Wednesday, July 24th, 2013

Brandy Clark – Stripes

Really, is orange anyone’s color?


Katherine St Asaph: A brilliant, deftly written comedy song (if a bit long); if it came out 50 years ago (and it could have) it’d probably do good rounds by now in musical theater auditions. Shame Clark doesn’t quite nail it; a lyric this ludicrous needs to be sold like it’s not, but she’s too nonchalant, whether about hating infidelity or institutional garb. Miranda could probably pull it off — but better yet, how about Kristin Chenoweth?

John Seroff: Brandy Clark has already distinguished herself as one of the key voices on the new queer and woman-friendly country pioneer exemplified on contemporary radio by Kacey Musgraves and Miranda Lambert; here’s hoping there’s room at the table for at least one more. A solid first draft of Clark’s debut LP made the rounds with ILX/Jukebox cognoscenti earlier in 2013 after showing up as a free, artist-posted soundcloud download and I personally consider it among the best freshman albums I’ve yet heard this year.  There’s any number of great potential singles on that as-yet-untitled-or-released debut; I’m partial to her rendition of “The Day She Got Divorced” (which she initially wrote for Reba), “Get High,” “Pray to Jesus” and “Crazy Women” myself. “Stripes” is as good a choice as any.  It’s a well written tune, less politically charged (e.g. more mainstream country accessible) than any of the earlier-mentioned tracks and if this doesn’t get placement in next season’s run of Orange Is the New Blacksomebody’s just not paying attention.

Anthony Easton: This is well done. Her voice is strong. Her “woo woo”s are fantastic. The chorus is delightful; the title line is smart enough, and the couplet that rhymes fashion and passion is brilliant. But she has written better work for better singers, and this might be a bit too goofy. I don’t think that the Annies or Musgraves could quite pull it off, but Kelly Hogan working through it would be a treat.?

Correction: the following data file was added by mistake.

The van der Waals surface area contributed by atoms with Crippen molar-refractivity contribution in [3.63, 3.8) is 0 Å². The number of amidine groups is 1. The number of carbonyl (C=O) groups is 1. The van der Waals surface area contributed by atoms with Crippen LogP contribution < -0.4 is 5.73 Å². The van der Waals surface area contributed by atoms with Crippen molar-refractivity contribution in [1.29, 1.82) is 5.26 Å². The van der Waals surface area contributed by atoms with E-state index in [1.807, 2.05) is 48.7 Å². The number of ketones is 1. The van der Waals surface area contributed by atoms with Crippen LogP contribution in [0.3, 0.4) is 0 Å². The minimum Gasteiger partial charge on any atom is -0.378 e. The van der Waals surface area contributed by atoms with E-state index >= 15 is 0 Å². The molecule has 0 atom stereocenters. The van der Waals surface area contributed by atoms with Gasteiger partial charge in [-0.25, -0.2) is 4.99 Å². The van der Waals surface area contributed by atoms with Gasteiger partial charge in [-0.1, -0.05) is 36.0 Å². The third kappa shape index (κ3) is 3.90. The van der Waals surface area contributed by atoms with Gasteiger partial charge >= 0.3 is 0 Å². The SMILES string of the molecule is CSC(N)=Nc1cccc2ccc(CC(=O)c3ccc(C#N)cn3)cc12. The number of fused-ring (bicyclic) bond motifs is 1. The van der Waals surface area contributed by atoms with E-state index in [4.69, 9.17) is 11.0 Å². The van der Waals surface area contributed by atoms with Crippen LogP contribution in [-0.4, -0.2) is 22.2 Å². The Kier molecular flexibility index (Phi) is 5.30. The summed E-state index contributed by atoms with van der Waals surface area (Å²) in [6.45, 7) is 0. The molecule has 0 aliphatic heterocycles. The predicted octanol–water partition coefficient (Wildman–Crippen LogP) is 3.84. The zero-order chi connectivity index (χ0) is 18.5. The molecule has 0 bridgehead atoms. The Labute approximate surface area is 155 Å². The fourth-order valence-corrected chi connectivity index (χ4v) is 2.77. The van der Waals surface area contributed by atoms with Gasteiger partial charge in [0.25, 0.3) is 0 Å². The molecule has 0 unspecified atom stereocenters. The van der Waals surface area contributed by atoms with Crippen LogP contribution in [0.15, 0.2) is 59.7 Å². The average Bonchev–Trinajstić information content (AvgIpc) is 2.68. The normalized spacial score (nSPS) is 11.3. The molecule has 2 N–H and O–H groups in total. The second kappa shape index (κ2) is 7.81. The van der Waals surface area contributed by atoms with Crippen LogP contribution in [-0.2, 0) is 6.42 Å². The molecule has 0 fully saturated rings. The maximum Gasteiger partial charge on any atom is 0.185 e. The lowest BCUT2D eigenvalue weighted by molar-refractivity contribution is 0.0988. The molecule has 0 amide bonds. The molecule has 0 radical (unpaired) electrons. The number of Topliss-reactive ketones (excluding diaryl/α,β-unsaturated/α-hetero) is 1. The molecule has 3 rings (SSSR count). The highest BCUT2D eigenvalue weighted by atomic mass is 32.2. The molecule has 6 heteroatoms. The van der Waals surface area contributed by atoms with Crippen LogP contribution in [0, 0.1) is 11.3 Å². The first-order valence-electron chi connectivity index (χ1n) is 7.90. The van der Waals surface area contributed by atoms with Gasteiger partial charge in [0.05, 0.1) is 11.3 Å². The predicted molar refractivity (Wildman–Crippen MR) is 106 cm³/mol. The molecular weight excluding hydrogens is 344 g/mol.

Alfred Soto: An A&R man (do they still exist?) finally realized that this Kacey Musgraves and Miranda Lambert collaborator needed to release the songs no label had wanted to release officially, and she rewards the intention. Demotic, wry, and suffused with common sense, Brandy Clark’s voice can ride a shuffle or press a ballad close. “Stripes” doesn’t have the hook of “Get High” or the other tracks I’ve heard, and her conceit is more gunpowder and lead, but the honky tonk piano understands “Back on the Chain Gang.” Predictable, though, especially after those Lambert and Musgraves singles.

Iain Mew: “Stripes” is a funny concept with lyrics that execute that humour perfectly. What makes it even better though, is that Clark has the confidence to leave all of the winking to the jaunty piano and guitar, leaving her to wring out the emotion from it at the same time.

Brad Shoup: Established songwriter goes for that Netflix money, splits the difference between cornball sentiment and oddly sincere gloom. The joke’s pretty much done by the first refrain, but feel free to remain seated for surf stings and lonesome male whoas. Brandy’s got a pleasant — if thin — twang, and couplets for weeks, but it’s clear she knows words don’t sell songs.

Edward Okulicz: “Stripes” sounds timeless but is also clever and modern at the same time. Sure, it’s one joke, but it’s a good one, and especially on the middle eight, snappily told. Clark doesn’t ham up the chorus like I wish she had, but her snark when singing about the “platinum blonde” in the first verse is both Nancy and Patsy.

Reader average: [8.87] (8 votes)

Vote: 0   1   2   3   4   5   6   7   8   9   10

Comments are closed.